The title of this blog, Living Alongside Wildlife, is a reference to a land ethic suggesting human and wildlife populations can coexist if we respect our natural resources. Our goals should include living alongside wildlife in perpetuity, rather than unsustainable exploitation, wanton killing and irreversible destruction of their habitats. For more about conservation and land ethics, check out the work of Aldo Leopold, particularly A Sand County Almanac. These essays were a great influence in formulating my own stances on various environmental issues.
When I created this blog I had two primary goals. The first of which was to encourage an appreciation for wildlife that tend to have a bad reputation, primarily amphibians and reptiles. The second goal was to make my research accessible to a general audience. Over time, a third goal manifested itself. Many are generally unfamiliar with the natural history of reptiles; as a result there are a plethora of e-mail forwards containing outlandish stories and photos of these animals. All too often, these e-mails are circulated and accepted as fact. For animals that are already maligned, scary and fabricated stories only serve to perpetuate the myth they are dangerous and malevolent. Perhaps this is no more true than in the case of the giant dead rattlesnakes, wherein a dead rattlesnake is shoved towards the camera and a bogus story is made up about how various townsfolk were saved in the nick of time by the marauding monster. I use this blog to discuss these e-mail forwards, which I\'m often able to debunk based solely on the biology of the organism in question.
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Some observations come before you realize how important they are. Only later do you slap your forehead and realize that you should have taken more detailed notes, because the likelihood of you seeing such a thing again is slim. This is why I encourage everybody interested in wildlife to take down field notes.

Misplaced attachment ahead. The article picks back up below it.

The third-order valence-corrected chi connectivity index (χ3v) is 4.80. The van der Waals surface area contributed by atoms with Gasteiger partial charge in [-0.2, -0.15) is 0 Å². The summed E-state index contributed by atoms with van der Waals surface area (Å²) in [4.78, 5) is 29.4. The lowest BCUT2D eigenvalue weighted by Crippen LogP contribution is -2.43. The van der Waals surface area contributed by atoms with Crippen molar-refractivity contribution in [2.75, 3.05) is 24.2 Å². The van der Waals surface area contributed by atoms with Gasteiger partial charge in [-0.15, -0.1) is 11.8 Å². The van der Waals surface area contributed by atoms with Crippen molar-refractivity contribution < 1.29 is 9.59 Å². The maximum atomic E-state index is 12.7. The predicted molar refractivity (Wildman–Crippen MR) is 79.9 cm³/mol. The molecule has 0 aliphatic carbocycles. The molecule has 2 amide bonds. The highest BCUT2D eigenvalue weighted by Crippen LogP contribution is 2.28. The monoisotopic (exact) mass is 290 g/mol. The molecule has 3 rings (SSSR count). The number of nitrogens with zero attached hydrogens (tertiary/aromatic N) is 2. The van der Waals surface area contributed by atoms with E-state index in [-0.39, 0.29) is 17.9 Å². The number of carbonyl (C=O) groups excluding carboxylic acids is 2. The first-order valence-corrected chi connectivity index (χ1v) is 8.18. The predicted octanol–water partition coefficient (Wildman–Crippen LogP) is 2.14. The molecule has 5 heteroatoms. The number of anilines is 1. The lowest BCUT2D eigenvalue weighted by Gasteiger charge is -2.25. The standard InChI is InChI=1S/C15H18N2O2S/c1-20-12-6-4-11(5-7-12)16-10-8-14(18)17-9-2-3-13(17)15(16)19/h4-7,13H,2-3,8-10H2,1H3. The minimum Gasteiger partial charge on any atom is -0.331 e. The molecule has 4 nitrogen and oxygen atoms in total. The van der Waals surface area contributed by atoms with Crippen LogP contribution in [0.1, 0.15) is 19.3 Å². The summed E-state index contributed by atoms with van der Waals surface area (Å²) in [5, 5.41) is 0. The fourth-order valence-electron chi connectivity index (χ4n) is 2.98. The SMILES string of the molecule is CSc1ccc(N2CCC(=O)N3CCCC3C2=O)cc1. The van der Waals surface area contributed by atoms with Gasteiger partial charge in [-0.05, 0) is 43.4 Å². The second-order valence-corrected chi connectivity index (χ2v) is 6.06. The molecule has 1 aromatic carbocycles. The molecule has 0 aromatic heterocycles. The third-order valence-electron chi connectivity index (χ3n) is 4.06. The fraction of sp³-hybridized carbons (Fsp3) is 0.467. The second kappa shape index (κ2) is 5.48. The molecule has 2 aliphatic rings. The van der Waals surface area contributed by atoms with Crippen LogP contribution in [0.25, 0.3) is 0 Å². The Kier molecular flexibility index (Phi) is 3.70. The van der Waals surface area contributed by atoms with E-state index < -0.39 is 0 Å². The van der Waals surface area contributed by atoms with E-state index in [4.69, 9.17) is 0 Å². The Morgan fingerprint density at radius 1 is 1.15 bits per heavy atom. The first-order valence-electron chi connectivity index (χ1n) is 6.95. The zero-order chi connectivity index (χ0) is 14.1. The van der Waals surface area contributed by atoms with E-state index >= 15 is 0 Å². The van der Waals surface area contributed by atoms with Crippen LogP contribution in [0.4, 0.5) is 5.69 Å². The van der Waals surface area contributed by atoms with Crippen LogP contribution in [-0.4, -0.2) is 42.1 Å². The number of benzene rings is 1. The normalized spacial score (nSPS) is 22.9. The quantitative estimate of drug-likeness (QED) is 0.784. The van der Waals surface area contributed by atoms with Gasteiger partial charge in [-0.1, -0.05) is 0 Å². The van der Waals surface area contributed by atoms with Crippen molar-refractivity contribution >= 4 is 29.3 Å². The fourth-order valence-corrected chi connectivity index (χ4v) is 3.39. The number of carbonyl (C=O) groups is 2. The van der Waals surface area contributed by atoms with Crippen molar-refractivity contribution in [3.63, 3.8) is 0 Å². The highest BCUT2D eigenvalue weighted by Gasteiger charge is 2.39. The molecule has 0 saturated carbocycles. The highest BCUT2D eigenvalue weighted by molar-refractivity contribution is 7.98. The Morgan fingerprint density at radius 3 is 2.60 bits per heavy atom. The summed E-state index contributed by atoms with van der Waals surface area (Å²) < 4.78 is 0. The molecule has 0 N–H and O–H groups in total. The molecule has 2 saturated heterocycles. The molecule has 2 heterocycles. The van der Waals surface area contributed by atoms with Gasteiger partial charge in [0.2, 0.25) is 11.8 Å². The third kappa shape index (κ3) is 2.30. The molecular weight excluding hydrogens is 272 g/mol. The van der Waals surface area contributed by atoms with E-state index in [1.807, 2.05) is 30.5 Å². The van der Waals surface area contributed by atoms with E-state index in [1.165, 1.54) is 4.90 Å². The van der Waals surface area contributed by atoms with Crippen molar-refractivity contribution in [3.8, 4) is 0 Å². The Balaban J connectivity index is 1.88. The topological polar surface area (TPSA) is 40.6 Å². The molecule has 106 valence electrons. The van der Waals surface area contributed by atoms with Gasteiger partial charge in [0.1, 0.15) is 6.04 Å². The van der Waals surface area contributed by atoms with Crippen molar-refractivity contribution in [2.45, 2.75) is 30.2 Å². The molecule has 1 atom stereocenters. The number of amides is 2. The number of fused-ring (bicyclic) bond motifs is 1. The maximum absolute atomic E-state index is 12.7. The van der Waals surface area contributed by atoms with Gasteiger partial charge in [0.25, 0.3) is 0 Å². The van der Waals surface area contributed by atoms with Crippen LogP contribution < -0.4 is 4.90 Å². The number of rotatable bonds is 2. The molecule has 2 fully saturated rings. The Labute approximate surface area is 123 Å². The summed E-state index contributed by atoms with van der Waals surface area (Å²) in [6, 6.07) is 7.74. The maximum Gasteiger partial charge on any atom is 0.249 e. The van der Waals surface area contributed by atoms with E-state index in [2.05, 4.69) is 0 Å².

When I was in high school, every afternoon when I got home I would take a
S. P. Graham (2013). How frequently do Cottonmouths (Agkistrodon piscivorus) bask in trees?, Journal of Herpetology, 47 428-431. DOI: 10.1670/12-082
A story that went viral on Thanksgiving stated a python in Kerala, India had just swallowed a drunk man that was lying on the street outside of a liquor store. The story popped up just about everywhere on the internet (here's one example of many). Several people e-mailed me the story and it also showed up a few times in my Twitter feed.
It wasn't long before Buzzfeed
If you enjoy this blog, here's a reminder that if you are doing any Black Friday or Cyber Monday shopping on Amazon.com, consider reaching the site through this link. I receive a small referral fee when you purchase something. Scientific outreach and education is its own reward, but a little cash goes a long way in rationalizing the time I spend on it (this independent blog appears
Plastic Dinner. Photo by Alex Bond.
Imagine carrying around several kilos (or
pounds) of plastic in your stomach, unable to rid yourself of it, and gradually
adding pieces day by day. This is
what many marine animals go through every day. Millions of pieces of plastic enter the world’s oceans each
day, and once it’s there, it doesn’t go away. Instead, it breaks into smaller and
Bond, A.L., J.F. Provencher, R.D. Elliot, P.C. Ryan, S. Rowe, I.L. Jones & G.J. Robertson S.I. Wilhelm (2013). Ingestion of plastic marine debris by Common and Thick-billed Murres in the northwestern Atlantic from 1985 to 2012, Marine Pollution Bulletin, DOI: 10.1016/j.marpolbul.2013.10.005
Bond AL & Lavers JL (2013). Effectiveness of emetics to study plastic ingestion by Leach's Storm-petrels (Oceanodroma leucorhoa)., Marine pollution bulletin, 70 (1-2) 171-5. PMID: 23507234
Avery-Gomm S, O'Hara PD, Kleine L, Bowes V, Wilson LK & Barry KL (2012). Northern fulmars as biological monitors of trends of plastic pollution in the eastern North Pacific., Marine pollution bulletin, 64 (9) 1776-81. PMID: 22738464
Paging Indiana Jones, do natural history specimens belong in museums or can they be sold to the public? What about Dodo bones? The author's conclusion is sometimes. What about dueling dinosaur fossils? Well, they didn't sell at auction. The San Diego Museum of Natural History changed their mind at the last minute and pulled their fossils out of the same auction.
This shark bit off more